Wings3D has very powerful and unique uv mapping capabilities. The
standard mapping types (spherical, planar, etc.) have been replaced
by just two types: projection and unfolding. Compared to other 3D
apps, this may seem like a limitation. After all, the most logical
way to wrap an image around a ball is to use spherical mapping.
Blender's spherical mapping, along with a seamless spherical image
map, was used to render my example image and the
results speak for themselves. The problem is that creating such
a map is not easy. So we will use Wings' AutoUV approach to
achieve the same results. Follow the steps below to add UV
coordinates to the soccer ball. Jump to Part 1.
- Let's begin by going back to step 2 of part 1 and making a few
simple changes before extruding the faces. Our goal is to generate
discontinuous and undistorted uv coordinates for each of the 32
panels on the ball. In order to do this with the autouv function,
we must ensure that no two faces that share an edge have the same
- Right click on the Outliner window and create a new material,
name the material "Black," and set the color to black or dark grey.
A neat shortcut is to drag the black box from the emission field to
the diffuse field. Select all 12 pentagons and assign this material
to them by right clicking on "Black" in the Outliner window and
select Assign to Selection.
- Now create a "Red" material (the exact color is not important).
Press 'X' to view along the x-axis and you should see two hexagons
side by side. Select the top left, top right, bottom left, and
bottom right hexagons. Now view along the negative x-axis and
select the 4 hexagons on that side also. Assign the red material to
these 8 faces.
- Now create a "Green" material. There should now be 6 pairs of
faces (with the default grey color) that have not been assigned.
Select one face from each pair and assign the green material to
these 6 faces.
- At this point, all faces that share an edge will have a
different material. Continue with steps 2 through 7 of part 1 and
finish modeling the ball. Note that step 7 has changed slightly due
to a minor modification in the later releases (98% instead of -2%).
- Our pre-segmented model is now ready to receive uv coordinates.
In body mode, select and right click on the object and select
UV Mapping. Right click in the AutoUV window that pops up
and select Continue>Projection. Warning: Do not click
on Segment By! The AutoUV window shows a nice, neat stack
of 20 hexagons and 12 pentagons.
- To clean up the map, right click and select Create
Texture to access the Draw Options Menu. Select
Draw Border Edges, and make sure to
uncheck all of the other options. Click
OK and close the AutoUV window, if you wish.
- Choose File->Export->Wavefront to export the
uv-mapped model to soccer.obj. The accompanying image map, which is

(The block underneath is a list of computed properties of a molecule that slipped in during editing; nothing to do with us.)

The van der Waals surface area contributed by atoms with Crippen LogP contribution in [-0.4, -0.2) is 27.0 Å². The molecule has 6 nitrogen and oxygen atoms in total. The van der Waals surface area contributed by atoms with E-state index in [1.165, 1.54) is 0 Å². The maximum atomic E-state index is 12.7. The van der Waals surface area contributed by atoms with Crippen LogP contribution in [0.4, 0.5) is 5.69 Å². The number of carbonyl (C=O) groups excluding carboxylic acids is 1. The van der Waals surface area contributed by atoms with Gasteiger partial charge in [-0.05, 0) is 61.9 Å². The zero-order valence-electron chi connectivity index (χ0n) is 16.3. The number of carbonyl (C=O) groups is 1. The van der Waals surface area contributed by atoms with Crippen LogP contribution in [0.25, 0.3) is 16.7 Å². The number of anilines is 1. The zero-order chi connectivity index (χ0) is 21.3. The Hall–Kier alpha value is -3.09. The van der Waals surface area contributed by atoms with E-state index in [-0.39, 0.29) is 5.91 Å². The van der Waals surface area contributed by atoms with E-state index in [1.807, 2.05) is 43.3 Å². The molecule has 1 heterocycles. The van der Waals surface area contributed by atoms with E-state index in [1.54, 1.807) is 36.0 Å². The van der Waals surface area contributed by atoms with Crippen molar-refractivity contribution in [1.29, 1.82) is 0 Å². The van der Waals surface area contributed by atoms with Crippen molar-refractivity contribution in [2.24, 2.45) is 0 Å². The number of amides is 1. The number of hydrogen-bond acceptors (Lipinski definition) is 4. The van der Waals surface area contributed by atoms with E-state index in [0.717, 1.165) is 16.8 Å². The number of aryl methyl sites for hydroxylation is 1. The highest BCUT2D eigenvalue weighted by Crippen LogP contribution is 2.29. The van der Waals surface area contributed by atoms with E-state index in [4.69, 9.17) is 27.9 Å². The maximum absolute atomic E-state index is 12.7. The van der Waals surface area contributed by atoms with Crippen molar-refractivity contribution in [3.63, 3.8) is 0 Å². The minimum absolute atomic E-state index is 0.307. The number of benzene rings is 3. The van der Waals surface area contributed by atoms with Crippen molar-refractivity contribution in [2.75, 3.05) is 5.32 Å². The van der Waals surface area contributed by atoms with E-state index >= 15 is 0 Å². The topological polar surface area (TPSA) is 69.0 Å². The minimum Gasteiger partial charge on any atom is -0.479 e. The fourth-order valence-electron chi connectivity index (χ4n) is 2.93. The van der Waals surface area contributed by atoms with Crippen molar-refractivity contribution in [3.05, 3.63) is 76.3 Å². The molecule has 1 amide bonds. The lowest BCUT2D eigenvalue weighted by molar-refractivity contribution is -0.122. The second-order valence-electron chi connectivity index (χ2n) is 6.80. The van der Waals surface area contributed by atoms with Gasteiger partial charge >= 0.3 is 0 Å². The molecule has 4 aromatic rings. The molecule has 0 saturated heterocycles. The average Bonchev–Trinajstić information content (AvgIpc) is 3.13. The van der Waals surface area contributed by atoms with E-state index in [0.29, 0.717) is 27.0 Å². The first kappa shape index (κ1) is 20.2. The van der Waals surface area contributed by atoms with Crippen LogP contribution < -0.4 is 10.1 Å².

usually named diffuse.tga, will also be exported automatically.
- Open diffuse.tga in your favorite image editing application and
use it as a template to position your smaller images. Create a new
layer and drag/drop or paint your logos over each hexagon and
pentagon as desired. When you are done, delete the background layer
and save your image map. Steps A and B are for PhotoShop users:
- Create a new 80x80 document and use the Marquee tool to
create a red circle. Select all and copy to clipboard. This will
be used as the logo for the hexagons. Select the magic wand tool
(W key) and click anywhere inside a hexagon. Now choose Paste and
the logo will be perfectly centered in the hexagon (pretty neat,
right?). Repeat for the other hexagons and do something similar
for the pentagons.
- Time to clean up the map. In the layers palette, click to
highlight the Background layer. Select all and press Delete to
fill with white. Select Flatten Image and save to (overwrite)
- Now open the Outliner Window in Wings, right click on diffuse
and select Refresh to see your painted map. (This works
only if you still have the soccer mesh loaded and as soon as you
have applied the UV coordinates).
- Start your rendering application, load your object and apply
the image you just created. View the applied map in real-time (if
supported by your app) or do a test rendering and see how your
logos look on the soccer ball's surface.
- You can now apply smoothing (Catmull-Clark Subdivision
Surfaces) and the uv coordinates will be automatically
So now you have a nice uv-mapped soccer ball that is ready to be
lit and rendered. So paint some nice original logos, add some
noise/dirt/grime, finish it off with a subtle application of a bump
map, and you should get professional quality results in no time.
Don't forget to send me the urls of any nice renderings that you
There's an old version in the BMRT section that was done without
modeling the actual geometry; it just uses a single spherical
bump-map. Compare it to this one to see the difference.
This is my first uv-mapping tutorial for Wings, so I would
appreciate any comments or suggestions. And let me know if there
are any errors or omissions.